Melbourne Centre for the Study of Higher Education at the University of Melbourne
The University is committed to hosting events and activations on its campuses in a COVIDSafe way, in accord with government restrictions and guidelines. Some of our events are presented on campus, others online – be sure to check the details. Find out more about the University’s COVIDSafe plans
Join the Indigenous Law and Justice Hub for a night of black excellence as we hear from Apryl Day, as part of the White Noise of settler law justice talks. In this White Noise Apryl will share her reflections on the coronial inquest process and associated community law reform needs, drawing on her personal experiences as a family member and her advocacy through the Dhadjowa Foundation.
This seminar is jointly hosted by The Indigenous Law and Justice Hub and Criminal Law Research Forum, Melbourne Law School.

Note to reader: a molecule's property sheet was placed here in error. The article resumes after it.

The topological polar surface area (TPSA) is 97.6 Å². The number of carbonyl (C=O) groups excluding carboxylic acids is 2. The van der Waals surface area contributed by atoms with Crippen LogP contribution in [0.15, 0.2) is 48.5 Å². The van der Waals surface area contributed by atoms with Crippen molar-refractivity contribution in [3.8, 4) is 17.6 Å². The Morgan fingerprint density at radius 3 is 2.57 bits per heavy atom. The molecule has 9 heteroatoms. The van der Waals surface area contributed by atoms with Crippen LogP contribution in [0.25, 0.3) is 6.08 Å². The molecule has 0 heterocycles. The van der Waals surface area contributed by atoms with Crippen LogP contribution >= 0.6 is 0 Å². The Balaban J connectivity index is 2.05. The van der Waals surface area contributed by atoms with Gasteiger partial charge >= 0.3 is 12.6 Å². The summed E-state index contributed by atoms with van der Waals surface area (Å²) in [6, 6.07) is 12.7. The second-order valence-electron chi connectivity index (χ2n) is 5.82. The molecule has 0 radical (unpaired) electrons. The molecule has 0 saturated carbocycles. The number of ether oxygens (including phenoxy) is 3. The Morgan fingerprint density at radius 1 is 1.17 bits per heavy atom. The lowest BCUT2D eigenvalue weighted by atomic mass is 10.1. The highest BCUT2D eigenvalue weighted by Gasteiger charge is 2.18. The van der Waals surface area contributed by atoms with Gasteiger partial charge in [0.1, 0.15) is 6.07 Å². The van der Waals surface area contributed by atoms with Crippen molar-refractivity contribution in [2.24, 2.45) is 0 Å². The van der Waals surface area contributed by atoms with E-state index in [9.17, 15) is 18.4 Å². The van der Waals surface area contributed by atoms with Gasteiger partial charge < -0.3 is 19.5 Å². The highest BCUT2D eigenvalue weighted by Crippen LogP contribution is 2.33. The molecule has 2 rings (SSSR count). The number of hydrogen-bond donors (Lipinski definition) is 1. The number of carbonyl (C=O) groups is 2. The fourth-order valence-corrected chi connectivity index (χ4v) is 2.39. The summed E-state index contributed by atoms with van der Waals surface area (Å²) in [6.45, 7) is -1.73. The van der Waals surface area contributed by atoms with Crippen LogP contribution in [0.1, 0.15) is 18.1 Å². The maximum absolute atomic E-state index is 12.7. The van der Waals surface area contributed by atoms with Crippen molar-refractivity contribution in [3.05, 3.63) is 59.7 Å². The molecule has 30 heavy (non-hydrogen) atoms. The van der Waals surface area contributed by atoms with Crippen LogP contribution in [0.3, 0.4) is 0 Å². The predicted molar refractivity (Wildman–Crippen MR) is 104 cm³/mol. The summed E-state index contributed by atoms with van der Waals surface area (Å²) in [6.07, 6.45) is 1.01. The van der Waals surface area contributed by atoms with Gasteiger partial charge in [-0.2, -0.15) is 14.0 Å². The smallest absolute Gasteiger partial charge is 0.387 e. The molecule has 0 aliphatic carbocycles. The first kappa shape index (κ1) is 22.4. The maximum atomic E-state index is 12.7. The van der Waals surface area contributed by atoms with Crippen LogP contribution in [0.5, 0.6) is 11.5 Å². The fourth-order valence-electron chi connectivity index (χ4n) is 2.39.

IF ATTENDING IN PERSON:
Before attending campus, please consider the following important public health information:
- Maintain 1.5m distance from others where possible during the event
- Follow current directions for face coverings and hygiene during the event
- Do not come to the event if you are unwell, even with very mild symptoms
- All visitors to the University of Melbourne are required to be fully vaccinated against COVID-19 (or be able to show a valid exemption). For more information, please visit https://www.unimelb.edu.au/coronavirus/vaccination-at-unimelb
If Government restrictions change, please note this event may be postponed, cancelled or moved online at short notice. We will contact you as soon as possible if this occurs.
Earlier this year, a security pact between Solomon Islands and China reactivated patronizing discourses that frame the Pacific as Australia’s backyard. With a new government in Canberra pledging to move beyond geopolitical manoeuvring and listen to the concerns of its Pacific neighbours, this panel reflects on how Australia’s engagements in Solomon Islands have been experienced by Solomon Islanders.
What lessons should have been learned by a multi-billion-dollar, fifteen-year Australian-led intervention mission? What challenges are Pacific journalists facing as they report on issues of regional and global significance? How have Australian policies shaped political possibilities in Solomon Islands and for Solomon Islanders in Australia?